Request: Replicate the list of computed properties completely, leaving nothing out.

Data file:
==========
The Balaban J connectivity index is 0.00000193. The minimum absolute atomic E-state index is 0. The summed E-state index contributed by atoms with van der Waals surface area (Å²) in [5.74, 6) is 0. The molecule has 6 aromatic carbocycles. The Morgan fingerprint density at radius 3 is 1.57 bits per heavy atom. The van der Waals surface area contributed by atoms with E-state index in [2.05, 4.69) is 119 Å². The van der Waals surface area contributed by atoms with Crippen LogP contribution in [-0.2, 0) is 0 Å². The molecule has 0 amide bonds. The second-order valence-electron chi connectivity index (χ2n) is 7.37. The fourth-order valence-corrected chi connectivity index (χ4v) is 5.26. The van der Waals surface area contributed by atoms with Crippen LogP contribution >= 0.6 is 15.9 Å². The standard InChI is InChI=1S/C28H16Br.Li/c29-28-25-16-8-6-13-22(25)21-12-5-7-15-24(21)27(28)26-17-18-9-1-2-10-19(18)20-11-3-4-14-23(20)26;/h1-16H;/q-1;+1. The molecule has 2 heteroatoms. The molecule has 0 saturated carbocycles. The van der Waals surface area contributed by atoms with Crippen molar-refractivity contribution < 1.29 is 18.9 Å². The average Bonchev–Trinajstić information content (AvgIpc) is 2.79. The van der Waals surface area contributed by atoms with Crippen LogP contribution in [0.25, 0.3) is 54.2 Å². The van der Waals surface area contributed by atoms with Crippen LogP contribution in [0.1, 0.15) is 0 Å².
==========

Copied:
The Balaban J connectivity index is 0.00000193. The minimum absolute atomic E-state index is 0. The summed E-state index contributed by atoms with van der Waals surface area (Å²) in [5.74, 6) is 0. The molecule has 6 aromatic carbocycles. The Morgan fingerprint density at radius 3 is 1.57 bits per heavy atom. The van der Waals surface area contributed by atoms with E-state index in [2.05, 4.69) is 119 Å². The van der Waals surface area contributed by atoms with Crippen LogP contribution in [-0.2, 0) is 0 Å². The molecule has 0 amide bonds. The second-order valence-electron chi connectivity index (χ2n) is 7.37. The fourth-order valence-corrected chi connectivity index (χ4v) is 5.26. The van der Waals surface area contributed by atoms with Crippen LogP contribution >= 0.6 is 15.9 Å². The standard InChI is InChI=1S/C28H16Br.Li/c29-28-25-16-8-6-13-22(25)21-12-5-7-15-24(21)27(28)26-17-18-9-1-2-10-19(18)20-11-3-4-14-23(20)26;/h1-16H;/q-1;+1. The molecule has 2 heteroatoms. The molecule has 0 saturated carbocycles. The van der Waals surface area contributed by atoms with Crippen molar-refractivity contribution < 1.29 is 18.9 Å². The average Bonchev–Trinajstić information content (AvgIpc) is 2.79. The van der Waals surface area contributed by atoms with Crippen LogP contribution in [0.25, 0.3) is 54.2 Å². The van der Waals surface area contributed by atoms with Crippen LogP contribution in [0.1, 0.15) is 0 Å².